02 November 2009

The Heretic's Daughter (Kathleen Kent)

I have this thing about the Salem Witch Trials. It's like my thing with the Amish. I'm don't want to BE Amish, I'm just overly and unnaturally fascinated with them. Salem- I don't wish I'd lived during the trials (with my hair and no straighteners available I'm sure I would have been scruffy enough to create suspicion) but I LOVE reading about it.

I bought this in Hatchards (LOVE this bookshop, want to get married and live and DIE in this bookshop) on Earhart's recommendation. Apparently she sold it to loads of customers last Christmas, not having actually read it herself. We both read it during Earhart's London visit and the sister, having read it first, insisted she would do the review. Well, I am ignoring that and doing the review myself because she has a lot on her plate at the moment and I have to work hard to come up with enough things to do to avoid filling out uni applications.

I know it sounds like Earhart and I did nothing but read whilst she was here on her three week visit, but we did talk to each other! We ate and drank a lot as well. And we spent a seriously enjoyable two hours in Wales sitting in armchairs, eating strawberry sours and quizzing each other from a Film Trivia Book we bought for 50p. Exciting stuff.

I digress... back to the book. Which was so unremarkable I have to go grab it off the shelf to remind myself of the title. Ah yes, The Heretic's Daughter. Meh, meh, meh. I have trouble feeling sympathy for a woman who is hung as a witch when she spends her time physically and emotionally abusing her children.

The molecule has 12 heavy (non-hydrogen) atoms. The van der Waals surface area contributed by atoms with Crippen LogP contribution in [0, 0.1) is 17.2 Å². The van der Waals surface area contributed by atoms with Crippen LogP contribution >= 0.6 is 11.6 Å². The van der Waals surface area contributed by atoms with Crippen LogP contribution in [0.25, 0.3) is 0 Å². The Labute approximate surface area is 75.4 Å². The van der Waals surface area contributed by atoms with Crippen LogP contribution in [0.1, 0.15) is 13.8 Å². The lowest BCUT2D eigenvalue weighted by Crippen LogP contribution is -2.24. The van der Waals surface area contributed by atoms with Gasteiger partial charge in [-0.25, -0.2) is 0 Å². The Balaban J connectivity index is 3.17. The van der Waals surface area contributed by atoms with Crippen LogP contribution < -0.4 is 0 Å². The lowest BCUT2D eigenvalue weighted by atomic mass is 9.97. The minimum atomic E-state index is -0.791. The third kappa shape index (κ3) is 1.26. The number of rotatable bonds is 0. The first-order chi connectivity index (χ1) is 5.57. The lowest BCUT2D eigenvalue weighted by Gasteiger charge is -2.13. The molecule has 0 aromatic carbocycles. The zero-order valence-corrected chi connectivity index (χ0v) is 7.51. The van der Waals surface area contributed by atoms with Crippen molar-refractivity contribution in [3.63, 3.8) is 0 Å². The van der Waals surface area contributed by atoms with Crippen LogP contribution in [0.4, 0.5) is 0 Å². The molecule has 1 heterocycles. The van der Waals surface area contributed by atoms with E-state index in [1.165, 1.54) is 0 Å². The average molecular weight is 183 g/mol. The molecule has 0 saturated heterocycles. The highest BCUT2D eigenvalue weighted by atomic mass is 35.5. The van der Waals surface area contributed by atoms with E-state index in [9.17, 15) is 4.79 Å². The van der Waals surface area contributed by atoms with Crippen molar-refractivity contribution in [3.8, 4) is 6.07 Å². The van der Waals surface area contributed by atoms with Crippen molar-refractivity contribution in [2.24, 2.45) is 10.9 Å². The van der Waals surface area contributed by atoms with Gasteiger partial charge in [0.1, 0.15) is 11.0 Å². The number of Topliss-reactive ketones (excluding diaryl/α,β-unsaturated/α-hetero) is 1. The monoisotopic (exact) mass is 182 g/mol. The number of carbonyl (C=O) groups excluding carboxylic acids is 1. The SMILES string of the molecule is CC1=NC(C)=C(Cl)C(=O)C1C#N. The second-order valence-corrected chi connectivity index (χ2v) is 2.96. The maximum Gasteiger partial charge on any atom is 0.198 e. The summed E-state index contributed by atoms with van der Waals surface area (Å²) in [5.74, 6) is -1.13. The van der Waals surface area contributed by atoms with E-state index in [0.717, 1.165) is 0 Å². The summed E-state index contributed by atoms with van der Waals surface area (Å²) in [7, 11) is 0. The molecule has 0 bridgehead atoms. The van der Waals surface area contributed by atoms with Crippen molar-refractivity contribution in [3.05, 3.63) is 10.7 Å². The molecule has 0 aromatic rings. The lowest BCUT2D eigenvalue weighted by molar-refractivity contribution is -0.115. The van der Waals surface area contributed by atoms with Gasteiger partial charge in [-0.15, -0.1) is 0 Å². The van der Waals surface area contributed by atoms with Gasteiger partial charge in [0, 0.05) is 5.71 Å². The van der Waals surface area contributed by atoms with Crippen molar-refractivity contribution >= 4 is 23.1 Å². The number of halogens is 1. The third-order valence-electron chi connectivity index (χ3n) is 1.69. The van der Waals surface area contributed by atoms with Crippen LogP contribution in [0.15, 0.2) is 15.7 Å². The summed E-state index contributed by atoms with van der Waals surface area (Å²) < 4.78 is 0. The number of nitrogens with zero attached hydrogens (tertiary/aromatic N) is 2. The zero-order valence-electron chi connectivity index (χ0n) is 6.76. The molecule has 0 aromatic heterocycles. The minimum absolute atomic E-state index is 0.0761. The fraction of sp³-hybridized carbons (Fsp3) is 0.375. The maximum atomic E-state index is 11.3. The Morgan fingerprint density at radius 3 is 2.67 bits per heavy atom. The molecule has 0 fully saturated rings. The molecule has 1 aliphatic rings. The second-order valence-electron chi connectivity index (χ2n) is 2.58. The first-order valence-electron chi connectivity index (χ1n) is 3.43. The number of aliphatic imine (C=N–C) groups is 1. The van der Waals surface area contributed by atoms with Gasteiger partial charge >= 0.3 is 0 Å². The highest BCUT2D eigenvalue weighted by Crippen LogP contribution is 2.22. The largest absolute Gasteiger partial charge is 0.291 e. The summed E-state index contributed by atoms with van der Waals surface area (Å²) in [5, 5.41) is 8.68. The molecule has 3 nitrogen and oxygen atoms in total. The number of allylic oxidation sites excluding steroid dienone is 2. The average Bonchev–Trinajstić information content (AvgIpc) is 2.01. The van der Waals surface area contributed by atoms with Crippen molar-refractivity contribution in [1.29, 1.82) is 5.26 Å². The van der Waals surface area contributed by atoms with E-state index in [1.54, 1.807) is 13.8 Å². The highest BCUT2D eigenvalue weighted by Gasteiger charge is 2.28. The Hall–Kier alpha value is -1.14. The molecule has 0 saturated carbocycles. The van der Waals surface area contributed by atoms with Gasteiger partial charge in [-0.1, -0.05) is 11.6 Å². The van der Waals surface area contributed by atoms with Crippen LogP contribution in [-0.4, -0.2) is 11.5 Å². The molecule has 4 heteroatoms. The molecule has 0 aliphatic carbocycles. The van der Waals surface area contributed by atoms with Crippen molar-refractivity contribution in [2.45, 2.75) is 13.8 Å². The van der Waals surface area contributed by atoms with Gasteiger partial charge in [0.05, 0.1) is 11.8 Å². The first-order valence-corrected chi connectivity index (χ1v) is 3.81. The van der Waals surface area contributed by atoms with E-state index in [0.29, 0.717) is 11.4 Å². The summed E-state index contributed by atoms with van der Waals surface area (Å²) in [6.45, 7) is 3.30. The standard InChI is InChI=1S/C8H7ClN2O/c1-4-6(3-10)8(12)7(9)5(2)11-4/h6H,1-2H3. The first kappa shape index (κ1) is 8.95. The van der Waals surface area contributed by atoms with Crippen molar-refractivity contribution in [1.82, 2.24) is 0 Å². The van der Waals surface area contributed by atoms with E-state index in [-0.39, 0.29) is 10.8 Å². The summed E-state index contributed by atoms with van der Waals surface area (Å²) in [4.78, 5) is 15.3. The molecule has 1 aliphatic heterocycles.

Sarah, the 'heretic's daughter' as it were, reminds me slightly of a Joanne Harris character. She is wilful and troubled and hard to like and the relationship with her mother Martha seemed overly reminiscent of the tempestuous relationship between Framboise and her mother in Five Quarters of the Orange. Although, not nearly as well-executed.

There is also some mysterious red book with the history of Sarah's father in it which is mentioned once and then all but forgotten. Sarah is allowed to read it when she comes of age, but she never tells us what is in it. A ridiculous and redundant side-plot.

The writing does the job (the job being the telling of an average plot and detailing of average characters) and that's it. If you're in the market for some mildly compelling and clich├ęd historical fiction, this is it.

Rating: 5/10.
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